The master and the muse; FKA Twigs continues to dazzle my eyes and ears with each new release. This track is taken from her second album, Magdalene, a record which blends vulnerability and raw power in equal measure. There aren’t enough adjectives to describe how much I love the music this woman makes. (KC)

Pumarosa – ‘Lose Control’
I interviewed Pumarosa’s front woman Isabel Munoz-Newsome last year for The Line Of Best Fit (read here), and she said this was her favourite track from their latest album Devastation. She spoke candidly about how she wanted to change the narrative around “love” or “breakup” songs, and her words have stayed with me ever since. This track is a slow-burning banger. (KC)

Arlo Parks – ‘Cola’
Watching Poet, rapper, singer & producer Arlo Parks grow over the last couple of years, receiving the absolutely deserve notoriety and success that an artist of her calibre should has been our pleasure. ‘Cola’ her debut single has kept a solid place on many of my playlists, a tender, confessional and mesmerising track. If you haven’t heard of Arlo Parks yet, go check her out now. You can thank me later. (TW)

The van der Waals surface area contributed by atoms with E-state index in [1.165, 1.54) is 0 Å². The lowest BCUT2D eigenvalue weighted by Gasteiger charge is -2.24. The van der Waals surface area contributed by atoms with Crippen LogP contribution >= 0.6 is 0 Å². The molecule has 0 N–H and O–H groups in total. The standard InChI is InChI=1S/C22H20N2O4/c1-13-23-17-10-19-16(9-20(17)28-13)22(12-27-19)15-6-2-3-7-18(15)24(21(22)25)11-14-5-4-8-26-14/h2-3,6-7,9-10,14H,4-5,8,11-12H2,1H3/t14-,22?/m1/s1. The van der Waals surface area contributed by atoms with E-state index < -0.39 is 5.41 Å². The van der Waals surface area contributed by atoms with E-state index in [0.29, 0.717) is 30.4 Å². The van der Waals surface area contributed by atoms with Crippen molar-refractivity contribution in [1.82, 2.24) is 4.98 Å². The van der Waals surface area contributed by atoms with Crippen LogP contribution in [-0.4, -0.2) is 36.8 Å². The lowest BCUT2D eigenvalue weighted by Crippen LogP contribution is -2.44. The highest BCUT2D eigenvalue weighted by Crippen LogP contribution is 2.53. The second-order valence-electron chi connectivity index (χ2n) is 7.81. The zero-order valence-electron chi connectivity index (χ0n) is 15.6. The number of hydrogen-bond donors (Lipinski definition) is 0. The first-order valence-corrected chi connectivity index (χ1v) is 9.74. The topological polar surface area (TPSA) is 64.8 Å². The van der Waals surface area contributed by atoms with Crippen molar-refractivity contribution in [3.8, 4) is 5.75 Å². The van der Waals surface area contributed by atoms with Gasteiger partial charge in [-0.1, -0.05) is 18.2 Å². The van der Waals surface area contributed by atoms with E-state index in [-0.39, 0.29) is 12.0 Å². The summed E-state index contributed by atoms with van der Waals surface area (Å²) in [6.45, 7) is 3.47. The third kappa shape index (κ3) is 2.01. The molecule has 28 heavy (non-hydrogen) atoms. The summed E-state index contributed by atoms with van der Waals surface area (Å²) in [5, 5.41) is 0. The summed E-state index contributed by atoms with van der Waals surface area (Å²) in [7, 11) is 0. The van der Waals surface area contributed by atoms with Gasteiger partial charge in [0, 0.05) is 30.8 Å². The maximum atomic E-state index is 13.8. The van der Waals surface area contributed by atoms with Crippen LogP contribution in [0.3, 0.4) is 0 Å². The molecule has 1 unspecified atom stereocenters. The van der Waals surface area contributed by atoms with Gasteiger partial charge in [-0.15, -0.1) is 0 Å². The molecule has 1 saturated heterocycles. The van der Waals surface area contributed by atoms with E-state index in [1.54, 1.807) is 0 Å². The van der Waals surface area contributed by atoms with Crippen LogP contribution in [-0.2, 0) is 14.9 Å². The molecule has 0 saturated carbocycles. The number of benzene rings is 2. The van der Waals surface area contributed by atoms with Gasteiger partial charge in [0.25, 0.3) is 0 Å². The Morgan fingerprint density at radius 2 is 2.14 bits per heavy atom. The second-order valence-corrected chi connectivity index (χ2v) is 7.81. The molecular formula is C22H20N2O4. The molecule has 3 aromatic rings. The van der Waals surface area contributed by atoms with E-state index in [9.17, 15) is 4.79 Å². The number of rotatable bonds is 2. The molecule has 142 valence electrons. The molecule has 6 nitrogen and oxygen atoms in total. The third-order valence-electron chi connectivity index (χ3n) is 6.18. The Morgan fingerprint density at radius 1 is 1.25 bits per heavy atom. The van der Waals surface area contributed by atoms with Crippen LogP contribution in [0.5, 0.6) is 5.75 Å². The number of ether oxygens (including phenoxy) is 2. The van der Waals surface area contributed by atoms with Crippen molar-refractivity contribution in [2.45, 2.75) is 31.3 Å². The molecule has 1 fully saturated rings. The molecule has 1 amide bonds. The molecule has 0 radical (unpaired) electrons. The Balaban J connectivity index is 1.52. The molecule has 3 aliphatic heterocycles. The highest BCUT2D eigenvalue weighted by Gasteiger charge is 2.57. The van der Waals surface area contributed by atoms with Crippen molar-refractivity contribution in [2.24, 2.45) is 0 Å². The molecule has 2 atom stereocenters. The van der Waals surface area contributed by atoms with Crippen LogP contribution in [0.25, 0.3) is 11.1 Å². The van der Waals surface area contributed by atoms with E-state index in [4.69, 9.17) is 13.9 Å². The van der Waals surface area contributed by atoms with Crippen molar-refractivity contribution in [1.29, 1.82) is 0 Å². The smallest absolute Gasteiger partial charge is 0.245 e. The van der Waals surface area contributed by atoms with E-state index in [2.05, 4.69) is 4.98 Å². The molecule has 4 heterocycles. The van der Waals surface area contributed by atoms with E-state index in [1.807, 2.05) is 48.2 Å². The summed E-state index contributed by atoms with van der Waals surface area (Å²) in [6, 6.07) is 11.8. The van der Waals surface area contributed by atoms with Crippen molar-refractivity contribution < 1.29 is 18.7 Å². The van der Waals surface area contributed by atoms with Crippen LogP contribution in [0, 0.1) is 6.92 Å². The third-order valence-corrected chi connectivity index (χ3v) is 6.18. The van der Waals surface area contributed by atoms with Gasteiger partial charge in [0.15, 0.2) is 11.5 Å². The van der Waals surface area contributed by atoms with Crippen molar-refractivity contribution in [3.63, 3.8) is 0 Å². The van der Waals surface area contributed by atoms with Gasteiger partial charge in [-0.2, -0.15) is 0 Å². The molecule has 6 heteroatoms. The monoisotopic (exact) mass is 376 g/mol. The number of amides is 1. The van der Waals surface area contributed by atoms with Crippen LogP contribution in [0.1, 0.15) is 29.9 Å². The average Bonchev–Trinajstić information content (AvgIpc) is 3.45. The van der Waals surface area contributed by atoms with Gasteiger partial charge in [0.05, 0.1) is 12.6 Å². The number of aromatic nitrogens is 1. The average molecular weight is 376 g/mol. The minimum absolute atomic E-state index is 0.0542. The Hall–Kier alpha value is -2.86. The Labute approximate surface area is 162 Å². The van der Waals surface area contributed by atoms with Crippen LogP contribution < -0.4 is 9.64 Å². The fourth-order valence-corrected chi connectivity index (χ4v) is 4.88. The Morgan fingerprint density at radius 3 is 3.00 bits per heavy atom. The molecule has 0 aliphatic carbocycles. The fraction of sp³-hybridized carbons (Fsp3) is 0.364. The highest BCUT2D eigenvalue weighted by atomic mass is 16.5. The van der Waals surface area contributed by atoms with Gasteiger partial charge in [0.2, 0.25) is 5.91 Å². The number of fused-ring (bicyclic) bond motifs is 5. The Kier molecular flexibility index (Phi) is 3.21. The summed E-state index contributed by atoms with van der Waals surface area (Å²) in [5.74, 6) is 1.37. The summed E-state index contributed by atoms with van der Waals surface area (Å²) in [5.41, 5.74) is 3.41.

Sleater Kinney – ‘Modern Girl’
Having been left completely speechless by seeing total heroes Sleater Kinney live last week, I couldn’t not include a track by this group of inspirational women. Seeing Carrie Brownstein perform this song, with all her infectious charisma and musical magnificence, was a definite highlight. And the lyrics “anger makes me a modern girl” seem particularly poignant this International Women’s Day. (ML)

Amahla – ‘Old Soul’
Hackney-Native Amahla blew us away with this song ‘Old Soul’ at the beginning of 2019 and has just kept getting better. An artist who uses their platform for greater good talking about women’s issues, race and current political climates, has an unquestionable place on our IWD2020 playlist. (TW)

Antony and the Johnsons – ‘My Lady Story’